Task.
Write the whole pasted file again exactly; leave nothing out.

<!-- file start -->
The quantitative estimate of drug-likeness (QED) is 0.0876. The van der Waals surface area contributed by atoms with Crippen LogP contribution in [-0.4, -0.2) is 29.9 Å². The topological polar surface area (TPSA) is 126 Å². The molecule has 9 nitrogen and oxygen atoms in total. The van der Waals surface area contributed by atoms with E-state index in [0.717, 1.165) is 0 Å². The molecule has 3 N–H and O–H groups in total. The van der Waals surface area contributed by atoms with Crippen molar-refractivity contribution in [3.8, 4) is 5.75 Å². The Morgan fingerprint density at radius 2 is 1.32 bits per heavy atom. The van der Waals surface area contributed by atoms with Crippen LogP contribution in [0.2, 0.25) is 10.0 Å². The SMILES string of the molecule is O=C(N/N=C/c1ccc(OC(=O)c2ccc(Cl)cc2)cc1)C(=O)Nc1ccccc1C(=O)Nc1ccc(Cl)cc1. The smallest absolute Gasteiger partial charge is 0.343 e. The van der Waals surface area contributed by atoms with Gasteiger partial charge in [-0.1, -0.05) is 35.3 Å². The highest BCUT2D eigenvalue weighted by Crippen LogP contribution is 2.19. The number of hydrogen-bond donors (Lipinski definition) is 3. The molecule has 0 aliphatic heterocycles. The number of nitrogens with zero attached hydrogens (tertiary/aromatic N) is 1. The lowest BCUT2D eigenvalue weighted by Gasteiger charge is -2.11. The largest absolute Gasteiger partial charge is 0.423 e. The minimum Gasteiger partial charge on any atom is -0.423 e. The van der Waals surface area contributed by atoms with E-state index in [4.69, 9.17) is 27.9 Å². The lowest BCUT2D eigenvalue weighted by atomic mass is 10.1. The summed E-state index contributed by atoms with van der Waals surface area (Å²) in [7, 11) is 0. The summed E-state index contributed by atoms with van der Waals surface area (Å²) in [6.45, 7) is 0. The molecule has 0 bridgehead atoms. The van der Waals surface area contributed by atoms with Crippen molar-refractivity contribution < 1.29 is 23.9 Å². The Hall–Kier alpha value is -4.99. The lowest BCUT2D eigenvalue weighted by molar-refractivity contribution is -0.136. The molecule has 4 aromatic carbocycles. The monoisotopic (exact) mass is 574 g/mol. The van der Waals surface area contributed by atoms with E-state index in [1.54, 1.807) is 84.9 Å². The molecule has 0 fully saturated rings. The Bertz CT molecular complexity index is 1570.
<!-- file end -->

The quantitative estimate of drug-likeness (QED) is 0.0876. The van der Waals surface area contributed by atoms with Crippen LogP contribution in [-0.4, -0.2) is 29.9 Å². The topological polar surface area (TPSA) is 126 Å². The molecule has 9 nitrogen and oxygen atoms in total. The van der Waals surface area contributed by atoms with E-state index in [0.717, 1.165) is 0 Å². The molecule has 3 N–H and O–H groups in total. The van der Waals surface area contributed by atoms with Crippen molar-refractivity contribution in [3.8, 4) is 5.75 Å². The Morgan fingerprint density at radius 2 is 1.32 bits per heavy atom. The van der Waals surface area contributed by atoms with Crippen LogP contribution in [0.2, 0.25) is 10.0 Å². The SMILES string of the molecule is O=C(N/N=C/c1ccc(OC(=O)c2ccc(Cl)cc2)cc1)C(=O)Nc1ccccc1C(=O)Nc1ccc(Cl)cc1. The smallest absolute Gasteiger partial charge is 0.343 e. The van der Waals surface area contributed by atoms with Gasteiger partial charge in [-0.1, -0.05) is 35.3 Å². The highest BCUT2D eigenvalue weighted by Crippen LogP contribution is 2.19. The number of hydrogen-bond donors (Lipinski definition) is 3. The molecule has 0 aliphatic heterocycles. The number of nitrogens with zero attached hydrogens (tertiary/aromatic N) is 1. The lowest BCUT2D eigenvalue weighted by Gasteiger charge is -2.11. The largest absolute Gasteiger partial charge is 0.423 e. The minimum Gasteiger partial charge on any atom is -0.423 e. The van der Waals surface area contributed by atoms with E-state index in [4.69, 9.17) is 27.9 Å². The lowest BCUT2D eigenvalue weighted by atomic mass is 10.1. The summed E-state index contributed by atoms with van der Waals surface area (Å²) in [7, 11) is 0. The summed E-state index contributed by atoms with van der Waals surface area (Å²) in [6.45, 7) is 0. The molecule has 0 bridgehead atoms. The van der Waals surface area contributed by atoms with Crippen molar-refractivity contribution < 1.29 is 23.9 Å². The Hall–Kier alpha value is -4.99. The lowest BCUT2D eigenvalue weighted by molar-refractivity contribution is -0.136. The molecule has 4 aromatic carbocycles. The monoisotopic (exact) mass is 574 g/mol. The van der Waals surface area contributed by atoms with E-state index in [1.54, 1.807) is 84.9 Å². The molecule has 0 fully saturated rings. The Bertz CT molecular complexity index is 1570.